A step by step guide to keep your roses in perfect form!
What you will need:
- Gloves – To protect you from thorns, if you have long “gauntlet” style gloves to protect your forearms – the better.
- Secateurs – Make sure they are sharp to make a clean cut.
The best time to prune roses is in either late winter or early spring – around the time new growth begins.
1. Remove any and all leaves.
This is done to help you see the structure of the plant and clearly see each stem.
This will also remove any pests that may have been breeding and living in the foliage over the winter months.
2. Cut dead wood back to the base.
Start by removing all of the dead wood (the dead wood is brown when cut into, living wood is green)
3. Remove tangled branches
Open up the shrub and remove any branches that are crossed as these may rub and cause damage and disease.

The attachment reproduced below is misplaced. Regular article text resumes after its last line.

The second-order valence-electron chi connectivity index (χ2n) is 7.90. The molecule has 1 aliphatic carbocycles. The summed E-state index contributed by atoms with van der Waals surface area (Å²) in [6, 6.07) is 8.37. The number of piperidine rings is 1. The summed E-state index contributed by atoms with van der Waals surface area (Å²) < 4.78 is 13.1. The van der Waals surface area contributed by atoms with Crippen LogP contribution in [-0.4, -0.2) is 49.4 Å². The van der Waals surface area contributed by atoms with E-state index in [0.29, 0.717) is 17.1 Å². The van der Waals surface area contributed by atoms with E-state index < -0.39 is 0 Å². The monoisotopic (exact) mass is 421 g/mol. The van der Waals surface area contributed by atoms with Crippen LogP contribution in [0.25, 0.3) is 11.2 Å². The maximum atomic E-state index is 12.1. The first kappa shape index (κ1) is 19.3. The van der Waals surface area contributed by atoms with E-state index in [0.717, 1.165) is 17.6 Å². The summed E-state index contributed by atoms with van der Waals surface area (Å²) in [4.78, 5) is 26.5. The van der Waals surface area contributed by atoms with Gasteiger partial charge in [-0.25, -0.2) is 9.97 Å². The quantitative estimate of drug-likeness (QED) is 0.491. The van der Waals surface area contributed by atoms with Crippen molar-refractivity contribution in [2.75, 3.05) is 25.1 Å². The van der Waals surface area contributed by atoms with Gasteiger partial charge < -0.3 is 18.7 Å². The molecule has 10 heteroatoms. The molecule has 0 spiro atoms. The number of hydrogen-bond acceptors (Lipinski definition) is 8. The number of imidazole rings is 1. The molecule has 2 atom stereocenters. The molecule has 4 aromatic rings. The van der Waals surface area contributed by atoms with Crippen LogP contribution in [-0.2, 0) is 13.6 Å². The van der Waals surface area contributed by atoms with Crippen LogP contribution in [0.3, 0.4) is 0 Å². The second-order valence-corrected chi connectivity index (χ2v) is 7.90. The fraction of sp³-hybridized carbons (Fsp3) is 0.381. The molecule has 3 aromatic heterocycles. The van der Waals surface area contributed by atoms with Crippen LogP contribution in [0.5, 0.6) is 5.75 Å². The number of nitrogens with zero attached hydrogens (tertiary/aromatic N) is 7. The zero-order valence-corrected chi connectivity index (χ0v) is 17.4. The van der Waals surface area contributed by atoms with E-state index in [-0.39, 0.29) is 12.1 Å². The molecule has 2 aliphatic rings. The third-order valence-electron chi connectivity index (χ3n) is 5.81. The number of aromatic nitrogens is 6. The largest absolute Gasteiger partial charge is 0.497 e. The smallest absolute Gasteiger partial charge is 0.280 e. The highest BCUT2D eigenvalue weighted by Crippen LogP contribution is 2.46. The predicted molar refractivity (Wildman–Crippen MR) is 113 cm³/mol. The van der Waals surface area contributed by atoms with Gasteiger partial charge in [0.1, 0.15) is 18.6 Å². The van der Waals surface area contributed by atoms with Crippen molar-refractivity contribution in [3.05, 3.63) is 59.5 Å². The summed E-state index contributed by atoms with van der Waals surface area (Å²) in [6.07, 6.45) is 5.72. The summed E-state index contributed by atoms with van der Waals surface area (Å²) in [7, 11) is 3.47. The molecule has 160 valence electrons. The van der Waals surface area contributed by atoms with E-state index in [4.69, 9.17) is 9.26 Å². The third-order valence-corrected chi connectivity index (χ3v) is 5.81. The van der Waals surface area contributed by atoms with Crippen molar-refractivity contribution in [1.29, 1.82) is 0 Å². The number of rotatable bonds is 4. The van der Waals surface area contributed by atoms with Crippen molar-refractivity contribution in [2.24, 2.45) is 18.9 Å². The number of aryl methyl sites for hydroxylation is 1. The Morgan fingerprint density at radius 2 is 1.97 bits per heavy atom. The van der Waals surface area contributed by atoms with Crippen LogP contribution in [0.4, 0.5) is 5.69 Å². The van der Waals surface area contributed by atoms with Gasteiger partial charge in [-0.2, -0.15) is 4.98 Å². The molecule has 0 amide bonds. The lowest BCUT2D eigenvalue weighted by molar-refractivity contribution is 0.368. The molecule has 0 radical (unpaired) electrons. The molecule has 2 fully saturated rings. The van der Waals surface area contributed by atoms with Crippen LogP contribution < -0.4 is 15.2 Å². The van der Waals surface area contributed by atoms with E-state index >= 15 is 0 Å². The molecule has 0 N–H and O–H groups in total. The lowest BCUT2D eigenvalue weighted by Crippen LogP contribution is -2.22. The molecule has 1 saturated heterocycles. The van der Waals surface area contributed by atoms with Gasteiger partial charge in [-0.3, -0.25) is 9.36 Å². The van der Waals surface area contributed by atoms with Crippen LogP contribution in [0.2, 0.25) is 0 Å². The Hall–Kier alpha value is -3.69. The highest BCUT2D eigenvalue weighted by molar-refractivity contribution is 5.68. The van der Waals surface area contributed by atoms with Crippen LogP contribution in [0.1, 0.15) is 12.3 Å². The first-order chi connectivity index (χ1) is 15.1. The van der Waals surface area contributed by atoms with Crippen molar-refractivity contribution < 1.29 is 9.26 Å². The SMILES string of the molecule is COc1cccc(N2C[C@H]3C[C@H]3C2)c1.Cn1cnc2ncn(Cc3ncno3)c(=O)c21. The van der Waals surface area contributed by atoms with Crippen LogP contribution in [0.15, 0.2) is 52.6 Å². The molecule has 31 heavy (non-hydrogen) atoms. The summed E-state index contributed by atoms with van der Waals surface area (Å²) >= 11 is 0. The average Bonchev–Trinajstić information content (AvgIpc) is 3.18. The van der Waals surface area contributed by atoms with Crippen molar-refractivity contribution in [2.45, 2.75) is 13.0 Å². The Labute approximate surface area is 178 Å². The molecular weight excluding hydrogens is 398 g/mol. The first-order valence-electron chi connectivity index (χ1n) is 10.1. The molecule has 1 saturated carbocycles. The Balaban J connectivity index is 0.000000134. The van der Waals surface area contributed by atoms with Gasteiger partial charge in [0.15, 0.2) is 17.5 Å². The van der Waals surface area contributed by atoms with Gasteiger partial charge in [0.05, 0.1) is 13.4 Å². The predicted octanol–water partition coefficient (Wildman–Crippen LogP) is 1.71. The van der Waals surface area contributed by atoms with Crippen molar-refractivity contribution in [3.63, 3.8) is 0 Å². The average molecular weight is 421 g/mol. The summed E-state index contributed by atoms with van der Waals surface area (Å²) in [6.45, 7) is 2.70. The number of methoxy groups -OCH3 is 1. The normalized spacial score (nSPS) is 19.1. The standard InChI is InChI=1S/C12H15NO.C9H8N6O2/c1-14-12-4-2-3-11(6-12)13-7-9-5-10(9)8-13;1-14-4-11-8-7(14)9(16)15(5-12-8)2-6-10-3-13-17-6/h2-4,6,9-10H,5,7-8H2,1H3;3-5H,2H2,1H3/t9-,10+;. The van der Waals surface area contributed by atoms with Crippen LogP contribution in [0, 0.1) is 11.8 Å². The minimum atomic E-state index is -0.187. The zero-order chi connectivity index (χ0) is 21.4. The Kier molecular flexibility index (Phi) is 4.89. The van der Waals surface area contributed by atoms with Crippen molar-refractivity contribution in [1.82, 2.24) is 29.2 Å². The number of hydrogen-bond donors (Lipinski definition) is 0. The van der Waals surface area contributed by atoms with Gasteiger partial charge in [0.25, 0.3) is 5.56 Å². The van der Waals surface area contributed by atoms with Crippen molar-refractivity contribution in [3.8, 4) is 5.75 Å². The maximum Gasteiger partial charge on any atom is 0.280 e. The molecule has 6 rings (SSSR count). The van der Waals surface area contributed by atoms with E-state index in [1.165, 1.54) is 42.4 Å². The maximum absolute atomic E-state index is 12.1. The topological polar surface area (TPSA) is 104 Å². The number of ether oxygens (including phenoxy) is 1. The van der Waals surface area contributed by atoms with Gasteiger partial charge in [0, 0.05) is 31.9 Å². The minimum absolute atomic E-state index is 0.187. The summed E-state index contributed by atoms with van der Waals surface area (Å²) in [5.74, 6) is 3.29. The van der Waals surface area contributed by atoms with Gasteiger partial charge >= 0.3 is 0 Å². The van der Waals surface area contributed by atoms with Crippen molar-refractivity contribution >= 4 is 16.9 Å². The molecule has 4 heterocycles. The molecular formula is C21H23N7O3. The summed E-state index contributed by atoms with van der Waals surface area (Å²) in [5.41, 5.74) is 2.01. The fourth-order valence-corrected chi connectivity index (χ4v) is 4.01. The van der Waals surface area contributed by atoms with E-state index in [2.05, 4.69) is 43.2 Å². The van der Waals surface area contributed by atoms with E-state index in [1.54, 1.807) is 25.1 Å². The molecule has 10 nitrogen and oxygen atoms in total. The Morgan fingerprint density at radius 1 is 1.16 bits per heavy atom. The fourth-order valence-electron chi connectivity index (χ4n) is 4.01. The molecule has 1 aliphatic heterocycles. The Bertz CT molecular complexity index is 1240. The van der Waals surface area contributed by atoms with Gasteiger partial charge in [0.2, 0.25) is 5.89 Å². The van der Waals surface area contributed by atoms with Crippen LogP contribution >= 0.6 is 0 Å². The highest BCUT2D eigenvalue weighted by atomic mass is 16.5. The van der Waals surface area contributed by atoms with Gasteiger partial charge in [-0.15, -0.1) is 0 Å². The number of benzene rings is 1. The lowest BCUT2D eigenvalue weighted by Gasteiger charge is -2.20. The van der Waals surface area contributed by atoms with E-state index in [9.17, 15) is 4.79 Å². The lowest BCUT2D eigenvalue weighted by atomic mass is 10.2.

4. Remove weak and thin branches
We don’t want the plant to waste energy on branches that are weak and vulnerable, they potentially may also snap off in heavy rain and winds.
5. Prune any remaining branches.
You need to prune around 1/4 to 1/2 inch above an “outwards facing” notch.
If you trim above an inward facing notch, the branch will grow inwards, make cuts at around a 45 degree angle.
6. Feed your roses.
Make sure to feed your roses, applying a slow release fertiliser with low nitrogen will help to promote root growth and next years blooms.